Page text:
Both sides have spent 47% of their matches in Russia contesting the midfield area. They’ve pressed from the middle to contain opponents, and kept the ball in there to frustrate opposition. Given that this is two of the strongest – if not the two strongest – central midfields at the tournament, it’s hardly surprising that the middle is going to be key.
The French certainly have more physical strength in there, with Paul Pogba, N’Golo Kante and Blaise Matuidi. However, the Croatian trio of Modric, Barcelona’s Ivan Rakitic and Inter Milan playmaker Marcelo Brozovic are just so talented. The Inter man was the most impressive of the bunch against England, and he helped change the game against Russia.
The key here is on Didier Deschamps, because we know how Croatia’s trio will play. If the French can break up Croatia’s passing, then they will have a fantastic platform to win the game. He needs to shackle his three central players and get them pressing, or else Croatia have the chance to just pass around les Bleus. He can’t concede the possession battle like they did against Belgium.
Can French Defence Hold Out?
Deschamps instructed his team to hold the fort against Belgium, and they did a fantastic job of holding off the Red Devils. Eden Hazard hit out at their style after the game, while Thibaut Courtois labelled them, “an anti-football team”. However, les Bleus won’t care, after booking their spot in the final.
The French may not have been adventurous, but they were impressive from a defensive point of view. They shut down the highest scoring side at the tournament, and that helped them to victory. Can they put in a similarly rigid display when they clash with Croatia? In a game like this, keeping a clean sheet is half the battle.
Croatia do have the tools to dominate in the midfield, but we’ve already addressed how France have to deal with that. Stop their possession play, and Croatia aren’t left with a lot of options. While they have talented attacking players, it’s hard to see Ivan Perisic or Mario Mandzukic getting the service if France are at their best. If they remain vigilant to crosses and press in midfield, then there’s little reason why France can’t look as solid as they did on Tuesday night.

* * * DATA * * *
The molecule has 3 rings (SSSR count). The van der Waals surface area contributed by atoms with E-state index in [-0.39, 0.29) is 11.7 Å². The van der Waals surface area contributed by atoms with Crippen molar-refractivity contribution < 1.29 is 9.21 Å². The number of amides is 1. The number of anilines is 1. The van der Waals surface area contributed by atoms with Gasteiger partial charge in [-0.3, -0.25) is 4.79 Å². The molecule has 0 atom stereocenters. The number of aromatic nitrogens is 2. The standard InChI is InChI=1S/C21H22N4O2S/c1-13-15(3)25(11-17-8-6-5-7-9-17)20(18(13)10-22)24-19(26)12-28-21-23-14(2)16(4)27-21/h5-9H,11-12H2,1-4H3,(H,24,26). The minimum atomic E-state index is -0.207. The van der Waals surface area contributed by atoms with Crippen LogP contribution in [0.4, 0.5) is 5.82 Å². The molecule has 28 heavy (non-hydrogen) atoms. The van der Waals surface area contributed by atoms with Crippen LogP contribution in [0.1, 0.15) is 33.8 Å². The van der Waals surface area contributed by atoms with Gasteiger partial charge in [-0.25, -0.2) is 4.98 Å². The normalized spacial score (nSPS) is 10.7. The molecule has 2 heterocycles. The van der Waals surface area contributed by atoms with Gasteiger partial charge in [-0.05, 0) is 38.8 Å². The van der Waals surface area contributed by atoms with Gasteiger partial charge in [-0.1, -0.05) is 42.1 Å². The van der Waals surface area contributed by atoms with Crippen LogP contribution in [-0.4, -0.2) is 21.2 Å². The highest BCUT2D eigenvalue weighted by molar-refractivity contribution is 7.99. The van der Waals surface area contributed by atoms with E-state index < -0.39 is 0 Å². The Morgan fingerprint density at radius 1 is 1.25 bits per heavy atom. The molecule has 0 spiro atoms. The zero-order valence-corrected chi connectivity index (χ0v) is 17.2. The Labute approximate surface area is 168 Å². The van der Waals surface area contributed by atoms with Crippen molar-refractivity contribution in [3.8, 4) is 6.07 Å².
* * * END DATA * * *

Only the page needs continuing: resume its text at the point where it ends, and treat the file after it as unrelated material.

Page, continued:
Croatia Have the Staying Power
While it’s important for France to remain solid, it won’t suit them to let the tie play in to extra time. The tiredness of the Croatia squad was supposed to be a factor ahead of the England game, but they ran extra time against a tired England. They may have played over 370 minutes across the knockouts alone, but that shouldn’t be a problem for the side with over three days between their victory and the final.
Instead, Croatia will have a new-found confidence from their extra time results, which could give them a boost in an additional 30 minutes. They’ve got an impressive staying power, and that will make them a threat here. With two penalty shoot-out successes under their belt, they could shade this game if it lasts longer than 90 minutes.
We’ve seen the last three World Cup finals go to extra time, as did the Euro 2016 final. That saw France come in confident, after succeeding in the difficult half of the draw. They reached the final against outsiders Portugal, and lost in extra time. That scar will drive them to do better, but only for the first 90 minutes. After that, it’ll start playing on their mind.
With Croatia getting an extra time advantage, France need to make sure that they finish this one off in 90 minutes. That’s why we see them being a little more aggressive in pressing Croatia’s midfield, and they should put more onus on Mbappe and Griezmann to get forward and threaten. A sense of urgency could help with the nerves, and might be the factor which drives France on throughout the rest of the tactical battles, and crowns them world champions.